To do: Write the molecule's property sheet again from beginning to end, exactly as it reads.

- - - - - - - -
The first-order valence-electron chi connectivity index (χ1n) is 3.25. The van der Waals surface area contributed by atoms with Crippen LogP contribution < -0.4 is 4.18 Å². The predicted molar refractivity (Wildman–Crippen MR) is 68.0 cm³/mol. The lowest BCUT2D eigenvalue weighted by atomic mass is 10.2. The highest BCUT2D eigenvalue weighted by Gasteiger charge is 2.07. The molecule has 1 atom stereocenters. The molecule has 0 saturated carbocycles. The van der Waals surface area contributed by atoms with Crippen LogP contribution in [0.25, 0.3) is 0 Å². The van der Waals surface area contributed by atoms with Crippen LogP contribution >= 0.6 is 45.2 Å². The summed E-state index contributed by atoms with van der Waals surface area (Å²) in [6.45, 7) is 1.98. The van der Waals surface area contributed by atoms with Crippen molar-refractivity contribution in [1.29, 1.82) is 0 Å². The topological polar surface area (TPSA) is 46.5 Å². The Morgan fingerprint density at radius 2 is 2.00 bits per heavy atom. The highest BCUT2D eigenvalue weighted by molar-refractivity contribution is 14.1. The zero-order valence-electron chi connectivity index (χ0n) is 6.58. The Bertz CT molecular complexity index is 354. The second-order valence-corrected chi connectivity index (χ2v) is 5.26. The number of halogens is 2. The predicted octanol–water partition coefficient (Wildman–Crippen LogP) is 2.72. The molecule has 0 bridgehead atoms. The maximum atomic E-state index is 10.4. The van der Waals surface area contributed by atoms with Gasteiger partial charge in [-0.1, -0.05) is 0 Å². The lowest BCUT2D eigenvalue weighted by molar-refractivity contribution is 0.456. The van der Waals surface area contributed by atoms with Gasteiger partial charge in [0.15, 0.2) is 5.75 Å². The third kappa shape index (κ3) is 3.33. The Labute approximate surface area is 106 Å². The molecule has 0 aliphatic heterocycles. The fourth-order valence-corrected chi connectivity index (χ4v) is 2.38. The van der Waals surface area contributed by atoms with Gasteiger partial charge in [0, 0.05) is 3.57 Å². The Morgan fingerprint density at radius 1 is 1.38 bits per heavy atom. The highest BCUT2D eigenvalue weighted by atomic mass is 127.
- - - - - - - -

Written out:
The first-order valence-electron chi connectivity index (χ1n) is 3.25. The van der Waals surface area contributed by atoms with Crippen LogP contribution < -0.4 is 4.18 Å². The predicted molar refractivity (Wildman–Crippen MR) is 68.0 cm³/mol. The lowest BCUT2D eigenvalue weighted by atomic mass is 10.2. The highest BCUT2D eigenvalue weighted by Gasteiger charge is 2.07. The molecule has 1 atom stereocenters. The molecule has 0 saturated carbocycles. The van der Waals surface area contributed by atoms with Crippen LogP contribution in [0.25, 0.3) is 0 Å². The van der Waals surface area contributed by atoms with Crippen LogP contribution >= 0.6 is 45.2 Å². The summed E-state index contributed by atoms with van der Waals surface area (Å²) in [6.45, 7) is 1.98. The van der Waals surface area contributed by atoms with Crippen molar-refractivity contribution in [1.29, 1.82) is 0 Å². The topological polar surface area (TPSA) is 46.5 Å². The Morgan fingerprint density at radius 2 is 2.00 bits per heavy atom. The highest BCUT2D eigenvalue weighted by molar-refractivity contribution is 14.1. The zero-order valence-electron chi connectivity index (χ0n) is 6.58. The Bertz CT molecular complexity index is 354. The second-order valence-corrected chi connectivity index (χ2v) is 5.26. The number of halogens is 2. The predicted octanol–water partition coefficient (Wildman–Crippen LogP) is 2.72. The molecule has 0 bridgehead atoms. The maximum atomic E-state index is 10.4. The van der Waals surface area contributed by atoms with Gasteiger partial charge in [-0.1, -0.05) is 0 Å². The lowest BCUT2D eigenvalue weighted by molar-refractivity contribution is 0.456. The van der Waals surface area contributed by atoms with Gasteiger partial charge in [0.15, 0.2) is 5.75 Å². The third kappa shape index (κ3) is 3.33. The Labute approximate surface area is 106 Å². The molecule has 0 aliphatic heterocycles. The fourth-order valence-corrected chi connectivity index (χ4v) is 2.38. The van der Waals surface area contributed by atoms with Gasteiger partial charge in [0, 0.05) is 3.57 Å². The Morgan fingerprint density at radius 1 is 1.38 bits per heavy atom. The highest BCUT2D eigenvalue weighted by atomic mass is 127.